Some curious letters appeared in the local Vietnamese-language newspapers late last month during the heat of the battle between Orange County Supervisor Janet Nguyen and the Vietnamese American Community of Southern California over who would receive permits to use a park in Westminster for Black April ceremonies.

The letters, for all intents and purposes, announced that Westminster Council members Tri Ta, Andy Quach and Tyler Diep had made a decision regarding the controversial permit issue. The only problem was that they had come to that decision privately, before a scheduled council hearing on the issue.

Wait a minute, said the The Liberal’s Chris Prevatt, that seems like a Brown Act violation of the first order. Sure seemed like it to Voice of OC as well. But just to be sure, we asked Terry Francke, our open government consultant, for an analysis.

Here is the question we posed to Francke, who is also co-founder and general council for Californians Aware:

What does the Brown Act say regarding discussions (both verbally and through email) among city council members on action items on a meeting agenda before the meeting takes place?

Here is Francke’s answer:

This question is prompted by the current controversy surrounding letters sent to local Vietnamese-language newspapers by a Westminster city councilman announcing a decision reached on a controversial permit matter by a three-member majority of the council, based on their discussion outside any announced and open meeting.

Full disclosure: Richard McKee, the Vice President for Open Government Compliance of Californians Aware, of which I am co-founder and general counsel, has sent the Westminster council a letter alleging that this meeting violated the Ralph M. Brown Act, and demanding that the council reverse its resulting decision on the permit issue accordingly.

Here is why Mr. McKee and I agree that the meeting, however conducted, violated the law. The Brown Act’s most fundamental rule, in Government Code Section 54953 (a), states: “All meetings of the legislative body of a local agency shall be open and public, and all persons shall be permitted to attend any meeting of the legislative body of a local agency, except as otherwise provided in this chapter.” In Government Code Section 54952.2, it states:

(a) As used in this chapter, “meeting” means any congregation of a majority of the members of a legislative body at the same time and location . . . to hear, discuss, deliberate, or take action on any item that is within the subject matter jurisdiction of the legislative body.

(b) (1) A majority of the members of a legislative body shall not, outside a meeting authorized by this chapter, use a series of communications of any kind, directly or through intermediaries, to discuss, deliberate, or take action on any item of business that is within the subject matter jurisdiction of the legislative body.

In other words, any offstage discussion involving a majority of a Brown Act body in order to reach an official consensus — whether by traditional face time, go-betweens, phone, fax, e-mail, tweet or any other medium or mechanism — is simply prohibited.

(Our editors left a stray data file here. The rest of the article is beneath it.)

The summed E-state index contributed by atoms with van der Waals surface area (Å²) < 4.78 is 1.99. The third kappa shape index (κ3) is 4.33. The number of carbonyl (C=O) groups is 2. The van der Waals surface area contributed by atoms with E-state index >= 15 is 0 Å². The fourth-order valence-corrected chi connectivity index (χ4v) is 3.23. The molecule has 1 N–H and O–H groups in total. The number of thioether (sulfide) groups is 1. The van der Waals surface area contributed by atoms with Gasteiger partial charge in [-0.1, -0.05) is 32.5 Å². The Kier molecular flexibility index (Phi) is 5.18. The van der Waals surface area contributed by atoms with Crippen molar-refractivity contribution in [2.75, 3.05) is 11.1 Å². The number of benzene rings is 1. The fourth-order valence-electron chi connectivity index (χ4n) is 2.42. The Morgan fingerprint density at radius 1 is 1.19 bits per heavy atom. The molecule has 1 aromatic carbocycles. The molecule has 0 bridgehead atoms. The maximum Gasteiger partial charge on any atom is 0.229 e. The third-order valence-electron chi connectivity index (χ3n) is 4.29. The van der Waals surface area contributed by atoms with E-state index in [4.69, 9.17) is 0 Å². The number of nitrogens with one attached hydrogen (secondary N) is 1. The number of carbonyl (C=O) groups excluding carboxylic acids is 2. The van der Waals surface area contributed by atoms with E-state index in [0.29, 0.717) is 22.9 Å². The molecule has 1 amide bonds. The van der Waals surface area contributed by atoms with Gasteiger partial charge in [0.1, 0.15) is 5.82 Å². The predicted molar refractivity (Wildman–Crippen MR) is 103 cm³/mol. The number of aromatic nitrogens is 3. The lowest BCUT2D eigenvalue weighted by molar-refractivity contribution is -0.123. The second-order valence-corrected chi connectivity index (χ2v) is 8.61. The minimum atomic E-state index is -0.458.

Accordingly, when three members of the Westminster City Council released a press statement to at least two Vietnamese language newspapers announcing their consensus that a certain day of historic observance keenly felt in the community — commemorating the fall of Saigon in 1975 — needed to include all concerned ethnic organizations, not just those who had obtained a permit months earlier to conduct a ceremony at the city war memorial, and when whatever discussion the three had on the matter had not been at a public meeting, people noticed.

The existing permit was in effect challenged by a permit application seeking the same date and time at the memorial — an application then on the posted agenda for the next council meeting.

Then when these council members, at that official meeting, shifted the time at the memorial assigned to the original group to a less preferable hour, and awarded the permit for that preferred time to the new applicants, people were entitled to conclude that this shift had been decided in advance by the majority behind the scenes.

Ironically, the press release announcing the consensus stressed the day of observance’s need for “inclusiveness”, “harmony”, “working together”, “unity”, and the city’s need to avoid “taking sides” in the memorial access question. But then the council majority did take sides, as evidently agreed upon without consulting both sides, and as obviously agreed upon without opening the discussion to the community itself, as the Brown Act requires.

There is nothing about this kind of self-publicizing secrecy that is peculiar to Westminster. Regularly if not frequently letters to the editor or to other government agencies surface that could only have been composed based on discussions among a majority of a body that did not occur in public.

Mr. McKee on his own behalf is suing the San Francisco Bay Area Rapid Transit (BART) District, seeking a court declaration that a letter signed by a majority of the board of directors, addressed to a federal agency on a funding issue, was unlawfully deliberated in some kind of unannounced process in violation of the Brown Act.

The strictness of these rules is hardly a technicality. If governing majorities on city councils, school boards and boards of supervisors, for example, could use unannounced huddles to compose and sign off on background letters or position statements on matters before the California Legislature or the Congress, who could keep the messages honest or their authors accountable for them?


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